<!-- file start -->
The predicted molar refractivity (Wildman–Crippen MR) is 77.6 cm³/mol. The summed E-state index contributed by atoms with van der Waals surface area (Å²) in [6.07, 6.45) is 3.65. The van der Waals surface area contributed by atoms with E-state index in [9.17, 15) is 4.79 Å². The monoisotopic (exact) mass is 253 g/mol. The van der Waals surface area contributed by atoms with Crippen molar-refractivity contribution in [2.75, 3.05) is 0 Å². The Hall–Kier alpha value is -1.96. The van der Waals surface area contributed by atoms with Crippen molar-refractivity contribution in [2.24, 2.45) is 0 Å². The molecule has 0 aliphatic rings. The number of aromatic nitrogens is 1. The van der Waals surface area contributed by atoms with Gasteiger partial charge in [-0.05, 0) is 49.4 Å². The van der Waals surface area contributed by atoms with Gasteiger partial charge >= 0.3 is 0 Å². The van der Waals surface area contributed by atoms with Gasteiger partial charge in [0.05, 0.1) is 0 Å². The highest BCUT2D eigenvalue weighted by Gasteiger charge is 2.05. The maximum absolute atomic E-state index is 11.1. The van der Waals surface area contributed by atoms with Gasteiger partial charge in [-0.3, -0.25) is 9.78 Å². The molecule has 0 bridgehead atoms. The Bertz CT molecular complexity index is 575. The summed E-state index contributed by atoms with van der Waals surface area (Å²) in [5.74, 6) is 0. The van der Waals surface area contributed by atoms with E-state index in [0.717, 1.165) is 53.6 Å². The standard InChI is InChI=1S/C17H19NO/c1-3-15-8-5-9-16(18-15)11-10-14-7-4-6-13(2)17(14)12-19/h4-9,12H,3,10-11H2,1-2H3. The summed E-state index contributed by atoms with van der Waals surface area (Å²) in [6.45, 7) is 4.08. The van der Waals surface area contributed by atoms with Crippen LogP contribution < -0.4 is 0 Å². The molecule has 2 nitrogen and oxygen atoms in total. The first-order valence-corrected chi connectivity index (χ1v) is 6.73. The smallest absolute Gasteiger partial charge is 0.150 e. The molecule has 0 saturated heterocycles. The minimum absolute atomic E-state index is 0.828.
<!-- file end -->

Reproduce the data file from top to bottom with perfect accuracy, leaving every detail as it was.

The predicted molar refractivity (Wildman–Crippen MR) is 77.6 cm³/mol. The summed E-state index contributed by atoms with van der Waals surface area (Å²) in [6.07, 6.45) is 3.65. The van der Waals surface area contributed by atoms with E-state index in [9.17, 15) is 4.79 Å². The monoisotopic (exact) mass is 253 g/mol. The van der Waals surface area contributed by atoms with Crippen molar-refractivity contribution in [2.75, 3.05) is 0 Å². The Hall–Kier alpha value is -1.96. The van der Waals surface area contributed by atoms with Crippen molar-refractivity contribution in [2.24, 2.45) is 0 Å². The molecule has 0 aliphatic rings. The number of aromatic nitrogens is 1. The van der Waals surface area contributed by atoms with Gasteiger partial charge in [-0.05, 0) is 49.4 Å². The van der Waals surface area contributed by atoms with Gasteiger partial charge >= 0.3 is 0 Å². The van der Waals surface area contributed by atoms with Gasteiger partial charge in [0.05, 0.1) is 0 Å². The highest BCUT2D eigenvalue weighted by Gasteiger charge is 2.05. The maximum absolute atomic E-state index is 11.1. The van der Waals surface area contributed by atoms with Gasteiger partial charge in [-0.3, -0.25) is 9.78 Å². The molecule has 0 bridgehead atoms. The Bertz CT molecular complexity index is 575. The summed E-state index contributed by atoms with van der Waals surface area (Å²) in [5.74, 6) is 0. The van der Waals surface area contributed by atoms with E-state index in [0.717, 1.165) is 53.6 Å². The standard InChI is InChI=1S/C17H19NO/c1-3-15-8-5-9-16(18-15)11-10-14-7-4-6-13(2)17(14)12-19/h4-9,12H,3,10-11H2,1-2H3. The summed E-state index contributed by atoms with van der Waals surface area (Å²) in [6.45, 7) is 4.08. The van der Waals surface area contributed by atoms with Crippen LogP contribution < -0.4 is 0 Å². The molecule has 2 nitrogen and oxygen atoms in total. The first-order valence-corrected chi connectivity index (χ1v) is 6.73. The smallest absolute Gasteiger partial charge is 0.150 e. The molecule has 0 saturated heterocycles. The minimum absolute atomic E-state index is 0.828.